The Domino’s Pizza Mystery
I tried to order pizza from Domino’s Pizza (ASX: DMP) on the weekend – strictly for due diligence purposes, you understand. Eight Meats pizza, gluten free base, barbecue sauce. Price: $18.95. Plus $2.10 Sunday surcharge and a further $2.95 for the gluten free base.
Add a second pizza – the Godfather, from the same range (Traditional Range) as Eight Meats. Price: $21.95.
I’m not paying 45 dollars for two Domino’s pizzas, I sez.
I look at the online vouchers, see what deals there are.
OK, there’s some deals.
Close the website tab, start it again, choose my store, select my pizza (intending to apply the voucher afterwards).
Eight Meats pizza, gluten free base, barbecue sauce. Price: $13.95. Plus $1.60 Sunday surcharge and $2.95 for gluten free base.
Add a Godfather pizza, thin & crispy base, pizza sauce. Price: $13.95. Total price for the order around $32, pre-voucher.
Quit the website, close the browser, back to the beginning. Godfather pizza, thin & crispy. $13.95. Plus $1.35 Sunday surcharge. I tried a few more times and I could not replicate the $18.95 or the $21.95 pizza prices.
I can think of three broad possibilities:
A) Domino’s uses some sort of area based pricing, which is probable, although it should not give me these results because the first thing I did on signing into the Domino’s website was to select my store, clearly identifying my area.
B) Domino’s uses some sort of pricing algorithm to maximise dollars per customer. E.g. show me a higher price first off, if I reject that (by closing the browser – e.g. price too high) then offer me a lower price when I come back, because an immediate return to the site looks like I really want Domino’s, so this might suggest to the algorithm that it can get a sale at a lower price.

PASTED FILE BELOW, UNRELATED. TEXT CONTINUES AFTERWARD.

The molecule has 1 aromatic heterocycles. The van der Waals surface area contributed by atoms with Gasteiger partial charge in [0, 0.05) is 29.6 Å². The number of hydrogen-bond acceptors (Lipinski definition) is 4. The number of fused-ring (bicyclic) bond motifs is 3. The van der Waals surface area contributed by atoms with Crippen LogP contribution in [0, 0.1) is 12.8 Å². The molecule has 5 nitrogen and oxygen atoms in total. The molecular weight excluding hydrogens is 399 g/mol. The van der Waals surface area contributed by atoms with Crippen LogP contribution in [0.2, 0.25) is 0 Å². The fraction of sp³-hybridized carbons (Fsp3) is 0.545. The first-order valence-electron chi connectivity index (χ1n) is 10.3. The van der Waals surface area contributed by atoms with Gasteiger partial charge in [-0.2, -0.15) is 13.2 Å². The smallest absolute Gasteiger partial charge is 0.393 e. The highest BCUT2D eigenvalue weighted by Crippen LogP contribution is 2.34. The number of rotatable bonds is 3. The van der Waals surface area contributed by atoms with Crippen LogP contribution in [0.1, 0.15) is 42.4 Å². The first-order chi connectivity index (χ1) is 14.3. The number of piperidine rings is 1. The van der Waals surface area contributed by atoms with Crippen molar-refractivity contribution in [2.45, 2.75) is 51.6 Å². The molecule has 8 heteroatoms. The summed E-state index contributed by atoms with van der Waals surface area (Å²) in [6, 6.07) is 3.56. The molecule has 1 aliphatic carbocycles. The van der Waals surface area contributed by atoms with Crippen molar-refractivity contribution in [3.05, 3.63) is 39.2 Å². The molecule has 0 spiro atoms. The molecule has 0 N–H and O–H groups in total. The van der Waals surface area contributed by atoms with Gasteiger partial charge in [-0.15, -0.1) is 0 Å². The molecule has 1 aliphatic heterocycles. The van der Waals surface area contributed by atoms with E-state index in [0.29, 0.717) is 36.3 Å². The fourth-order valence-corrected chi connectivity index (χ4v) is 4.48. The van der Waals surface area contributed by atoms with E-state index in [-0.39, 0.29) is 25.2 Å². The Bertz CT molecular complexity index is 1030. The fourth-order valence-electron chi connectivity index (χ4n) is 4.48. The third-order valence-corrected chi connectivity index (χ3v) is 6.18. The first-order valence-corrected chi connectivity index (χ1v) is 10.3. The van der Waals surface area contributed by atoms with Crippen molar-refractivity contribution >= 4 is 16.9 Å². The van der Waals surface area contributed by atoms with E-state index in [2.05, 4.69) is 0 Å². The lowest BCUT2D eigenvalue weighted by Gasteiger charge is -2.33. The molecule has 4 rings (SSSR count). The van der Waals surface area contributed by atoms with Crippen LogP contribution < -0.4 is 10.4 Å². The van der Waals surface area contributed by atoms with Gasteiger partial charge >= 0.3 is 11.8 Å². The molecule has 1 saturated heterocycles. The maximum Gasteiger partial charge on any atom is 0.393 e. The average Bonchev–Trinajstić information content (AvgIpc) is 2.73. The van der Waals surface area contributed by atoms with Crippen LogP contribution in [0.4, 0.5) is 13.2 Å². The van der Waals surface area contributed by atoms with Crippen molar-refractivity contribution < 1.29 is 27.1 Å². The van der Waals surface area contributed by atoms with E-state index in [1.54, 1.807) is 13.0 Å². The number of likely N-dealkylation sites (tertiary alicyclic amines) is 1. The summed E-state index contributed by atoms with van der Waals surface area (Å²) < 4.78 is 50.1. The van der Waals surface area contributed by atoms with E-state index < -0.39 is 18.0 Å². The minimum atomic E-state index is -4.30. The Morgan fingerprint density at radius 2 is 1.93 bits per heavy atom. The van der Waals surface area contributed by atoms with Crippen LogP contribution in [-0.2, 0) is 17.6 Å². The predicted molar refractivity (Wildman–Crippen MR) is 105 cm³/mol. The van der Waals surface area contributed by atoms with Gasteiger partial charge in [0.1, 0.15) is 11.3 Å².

C) Domino’s is intentionally setting higher prices online to encourage customers to use vouchers & deals. This would probably strengthen the Domino’s local-store market share because delivered vouchers (or e-vouchers, pushed to mobile phones/email addresses) offer good prices that are otherwise unattainable, perhaps even encouraging repeat customers. However, this also should not deliver the results I got, because the price changed (sans voucher), and lower prices persisted even when restarting the website/ trying it in a different browser.
It could also be a combination of all three approaches.
The unintended consequences of this are potentially quite interesting as the less technologically sophisticated Pizza Hut, for example, in my local area offered a similar order at a price point that is 50% lower than the initial $45 quote I received from Domino’s, and still some 10-20% lower than Domino’s subsequent $13.95 per pizza price point.
I wonder if, had I paid $45 for two pizzas, would the benefits of this flowed largely to the franchisee? Or does Dominos keep that extra $ and just pay the franchisee the “standard” pizza price, given that DMP the company operates the order website – i.e., does this improve restaurant or corporate profitability?
It’s also potentially risky for a brand that has built its rep on quick service and low price to be fooling around with order prices like this. What does it do for customer trust if prices can vary so widely for the exact same order and the exact same customer in the exact same location at the exact same time? This is clearly an important issue for a company with a well-founded reputation for cheap pizza.
I imagine if you were ordering from Domino’s regularly, my results should not be hard to replicate, and thus the potential for customers discovering a “betrayal” is reasonably high. If I can replicate my results this week, I’ll take screenshots.
What does this mean for the stock? Probably nothing, I just found it interesting. If it is algorithmic, Domino’s is the clear leader in technology in this space – but whether that changes the economics of the business is a separate question entirely.
Food for thought.
I have no financial position in Domino’s, Pizza Hut, or any listed or unlisted pizza business or franchise. This is a disclosure and not a recommendation. For the record, I had turkey and vegetables for lunch.